Kohlrabi slaw is a great salad for winter or early spring. Using 2 colors of kohlrabi, carrots, and an apple, cut matchstick style, this colorful crunchy salad is just the right mix of green and sweet. For a little extra bite I add some radishes, not shown in this image.
- 4 purple kohlrabi
- 4 green kohlrabi
- 2 large carrots
- 2 large apples red variety for color
- 10 radishes (optional)
- dressing of your choice
- 1 tbsp lemon juice (to prevent apples from discoloring)
Trim off kohlrabi leaves and set aside. Cut kohlrabi, radishes and carrots matchstick style and place in large salad bowl.
Remove apple core and cut apples matchstick style and mix together with lemon juice before adding to salad bowl.
Dice kohlrabi leaves and add to salad bowl.
Mix salad well after adding your favorite salad dressing.
I like to serve this dressing with a homemade vinaigrette, but I think that it would be equally tasty with a sour cream or mayonnaise-based dressing. In fact, it tastes pretty good with just a little salt and lemon juice!
If you have never had kohlrabi before, the flavor and texture of this enlarged stem is similar to broccoli stems. Other people describe it as tasting like a mild radish, or like a turnip. You can eat the whole plant, stem, stalks and leaves. The leaves taste a little like cabbage and a little like kale. Green kohlrabi is the most commonly available, but lately I have seen the purple at the store too. Hooray for some grocery store variety! Sadly, I have not seen this vegetable at all at my local farmers market. This year I may venture to a farm market in a larger city just a bit farther away to see what is being sold there.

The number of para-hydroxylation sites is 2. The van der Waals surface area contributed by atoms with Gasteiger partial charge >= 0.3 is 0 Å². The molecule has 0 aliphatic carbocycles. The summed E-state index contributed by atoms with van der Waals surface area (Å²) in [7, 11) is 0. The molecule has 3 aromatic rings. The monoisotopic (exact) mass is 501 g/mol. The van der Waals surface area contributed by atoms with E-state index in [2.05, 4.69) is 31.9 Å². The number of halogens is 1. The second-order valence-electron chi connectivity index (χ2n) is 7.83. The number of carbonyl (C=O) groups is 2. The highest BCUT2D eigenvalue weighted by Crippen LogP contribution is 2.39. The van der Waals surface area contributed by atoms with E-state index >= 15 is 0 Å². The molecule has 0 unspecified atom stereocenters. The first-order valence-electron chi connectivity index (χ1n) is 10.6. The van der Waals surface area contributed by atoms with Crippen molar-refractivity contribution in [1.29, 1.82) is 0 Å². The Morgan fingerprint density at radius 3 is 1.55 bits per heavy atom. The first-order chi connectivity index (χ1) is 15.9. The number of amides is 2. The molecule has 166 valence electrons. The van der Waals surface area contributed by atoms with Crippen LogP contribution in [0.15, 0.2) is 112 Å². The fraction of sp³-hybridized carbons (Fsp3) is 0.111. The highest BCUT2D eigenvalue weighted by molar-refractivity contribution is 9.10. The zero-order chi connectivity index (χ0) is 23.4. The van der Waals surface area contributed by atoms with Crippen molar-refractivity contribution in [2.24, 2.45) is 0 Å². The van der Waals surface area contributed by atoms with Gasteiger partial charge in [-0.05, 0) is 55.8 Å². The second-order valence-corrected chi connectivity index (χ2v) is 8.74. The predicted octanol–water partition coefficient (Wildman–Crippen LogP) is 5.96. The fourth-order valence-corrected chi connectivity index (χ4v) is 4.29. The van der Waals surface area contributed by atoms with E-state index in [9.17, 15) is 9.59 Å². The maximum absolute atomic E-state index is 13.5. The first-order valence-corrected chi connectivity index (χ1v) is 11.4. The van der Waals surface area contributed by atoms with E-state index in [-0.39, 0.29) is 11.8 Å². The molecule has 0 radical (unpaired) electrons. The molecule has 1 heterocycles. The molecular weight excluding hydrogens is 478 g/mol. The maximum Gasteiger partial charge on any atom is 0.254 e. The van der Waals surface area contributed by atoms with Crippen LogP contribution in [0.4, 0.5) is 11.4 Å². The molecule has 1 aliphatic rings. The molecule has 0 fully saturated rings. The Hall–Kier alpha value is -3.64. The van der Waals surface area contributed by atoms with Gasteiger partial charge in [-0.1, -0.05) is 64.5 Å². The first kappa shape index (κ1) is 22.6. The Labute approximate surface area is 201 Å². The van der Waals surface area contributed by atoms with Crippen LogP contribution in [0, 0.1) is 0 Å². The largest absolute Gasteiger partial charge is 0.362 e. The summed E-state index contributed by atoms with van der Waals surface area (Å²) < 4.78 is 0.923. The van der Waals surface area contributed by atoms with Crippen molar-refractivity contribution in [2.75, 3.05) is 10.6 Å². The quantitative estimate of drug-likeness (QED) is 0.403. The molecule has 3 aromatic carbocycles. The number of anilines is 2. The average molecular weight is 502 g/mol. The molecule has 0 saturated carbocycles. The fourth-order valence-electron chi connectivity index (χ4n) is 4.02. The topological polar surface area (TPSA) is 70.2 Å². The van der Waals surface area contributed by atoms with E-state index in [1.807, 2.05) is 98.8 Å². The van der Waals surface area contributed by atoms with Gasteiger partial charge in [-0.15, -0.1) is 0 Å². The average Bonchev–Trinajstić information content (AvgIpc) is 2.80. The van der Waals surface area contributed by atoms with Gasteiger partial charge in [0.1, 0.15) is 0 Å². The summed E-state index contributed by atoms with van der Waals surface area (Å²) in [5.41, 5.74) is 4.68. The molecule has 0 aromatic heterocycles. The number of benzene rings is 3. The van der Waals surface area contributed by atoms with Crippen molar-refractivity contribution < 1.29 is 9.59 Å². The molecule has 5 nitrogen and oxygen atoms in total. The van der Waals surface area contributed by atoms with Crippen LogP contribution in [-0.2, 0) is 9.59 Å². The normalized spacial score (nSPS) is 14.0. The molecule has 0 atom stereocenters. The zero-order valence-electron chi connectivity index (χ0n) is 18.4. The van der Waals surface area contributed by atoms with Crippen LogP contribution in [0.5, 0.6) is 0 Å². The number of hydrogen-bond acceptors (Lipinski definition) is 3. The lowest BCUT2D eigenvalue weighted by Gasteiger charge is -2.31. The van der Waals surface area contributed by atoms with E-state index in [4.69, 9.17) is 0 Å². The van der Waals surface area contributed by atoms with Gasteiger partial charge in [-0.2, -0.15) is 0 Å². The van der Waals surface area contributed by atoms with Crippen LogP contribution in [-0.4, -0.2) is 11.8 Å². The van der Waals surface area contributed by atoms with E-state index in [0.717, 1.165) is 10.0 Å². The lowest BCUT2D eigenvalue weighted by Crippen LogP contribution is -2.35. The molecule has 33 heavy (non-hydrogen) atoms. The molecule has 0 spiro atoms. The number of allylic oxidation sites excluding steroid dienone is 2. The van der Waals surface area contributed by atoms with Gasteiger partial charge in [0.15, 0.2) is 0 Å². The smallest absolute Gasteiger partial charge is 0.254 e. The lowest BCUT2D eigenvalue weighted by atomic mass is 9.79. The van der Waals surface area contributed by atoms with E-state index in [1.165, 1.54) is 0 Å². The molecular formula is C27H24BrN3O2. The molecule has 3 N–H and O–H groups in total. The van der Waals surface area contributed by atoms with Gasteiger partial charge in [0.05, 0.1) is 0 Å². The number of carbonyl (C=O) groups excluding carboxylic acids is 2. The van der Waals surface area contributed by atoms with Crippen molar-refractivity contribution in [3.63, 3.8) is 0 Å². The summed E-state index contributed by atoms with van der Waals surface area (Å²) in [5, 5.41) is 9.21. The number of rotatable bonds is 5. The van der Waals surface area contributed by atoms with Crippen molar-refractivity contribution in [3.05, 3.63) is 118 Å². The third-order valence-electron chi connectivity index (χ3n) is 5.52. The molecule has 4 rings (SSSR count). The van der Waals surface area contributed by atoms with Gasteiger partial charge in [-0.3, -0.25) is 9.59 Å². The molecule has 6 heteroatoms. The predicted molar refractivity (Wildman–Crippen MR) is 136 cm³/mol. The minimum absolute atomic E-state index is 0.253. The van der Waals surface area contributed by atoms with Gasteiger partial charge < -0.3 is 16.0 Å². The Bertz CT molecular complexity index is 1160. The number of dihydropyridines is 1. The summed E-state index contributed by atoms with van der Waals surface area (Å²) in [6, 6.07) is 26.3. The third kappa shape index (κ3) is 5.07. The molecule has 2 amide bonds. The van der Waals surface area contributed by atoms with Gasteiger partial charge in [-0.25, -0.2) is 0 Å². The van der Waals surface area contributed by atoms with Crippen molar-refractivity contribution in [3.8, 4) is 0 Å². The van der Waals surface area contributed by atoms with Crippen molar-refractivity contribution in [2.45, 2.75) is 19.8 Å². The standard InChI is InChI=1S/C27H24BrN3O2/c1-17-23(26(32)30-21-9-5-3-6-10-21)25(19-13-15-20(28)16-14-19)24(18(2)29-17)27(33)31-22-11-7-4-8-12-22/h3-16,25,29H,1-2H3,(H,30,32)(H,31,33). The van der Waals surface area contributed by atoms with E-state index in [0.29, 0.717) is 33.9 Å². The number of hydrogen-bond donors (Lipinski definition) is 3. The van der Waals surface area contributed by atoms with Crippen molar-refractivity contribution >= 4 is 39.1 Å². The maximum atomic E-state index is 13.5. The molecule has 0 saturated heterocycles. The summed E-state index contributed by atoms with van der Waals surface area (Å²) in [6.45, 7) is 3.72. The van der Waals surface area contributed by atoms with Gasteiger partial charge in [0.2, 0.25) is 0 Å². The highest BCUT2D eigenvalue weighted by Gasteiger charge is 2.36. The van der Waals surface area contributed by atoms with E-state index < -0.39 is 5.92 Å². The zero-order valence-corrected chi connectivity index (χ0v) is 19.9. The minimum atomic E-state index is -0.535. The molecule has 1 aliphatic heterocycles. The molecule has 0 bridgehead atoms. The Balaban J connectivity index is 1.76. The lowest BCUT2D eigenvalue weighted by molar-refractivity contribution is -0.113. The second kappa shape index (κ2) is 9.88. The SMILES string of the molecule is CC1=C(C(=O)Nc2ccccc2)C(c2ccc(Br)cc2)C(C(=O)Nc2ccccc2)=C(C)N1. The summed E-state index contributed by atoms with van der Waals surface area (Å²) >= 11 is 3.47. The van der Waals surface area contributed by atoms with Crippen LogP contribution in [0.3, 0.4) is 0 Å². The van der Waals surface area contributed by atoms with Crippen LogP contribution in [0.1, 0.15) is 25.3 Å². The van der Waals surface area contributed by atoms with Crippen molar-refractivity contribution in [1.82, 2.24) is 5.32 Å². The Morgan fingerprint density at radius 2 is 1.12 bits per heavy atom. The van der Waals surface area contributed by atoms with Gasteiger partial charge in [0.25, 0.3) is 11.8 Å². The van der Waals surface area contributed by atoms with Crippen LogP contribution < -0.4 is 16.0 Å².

I was introduced to kohlrabi from the first csa that we joined several years back. At the time, we cut it up into sticks and added it to a veggie tray with carrots and cucumbers. We served it with a sour cream and dill dip. Then, a few years later, the food pantry where we volunteered received a large donation of kohlrabi. Nobody seemed to want it because nobody knew what to do with it. The recipe that we were handing out then was for kohlrabi au gratin. Sliced thin, baked with ham, and covered in cheesy sauce, I haven’t had this, but it sounds amazing. Doing a quick recipe search, now I see that there are a lot of creative and yummy looking recipes for kohlrabi that I want to try. Kohlrabi “German potato salad” sounds really good. Hopefully I will get the chance to experiment this summer.
Salad or savory, kohlrabi can be a great way to eat a little more diverse by swapping this veggie in place of cabbage or potatoes. Tell us what you think of kohlrabi slaw, or your favorite kohlrabi swap.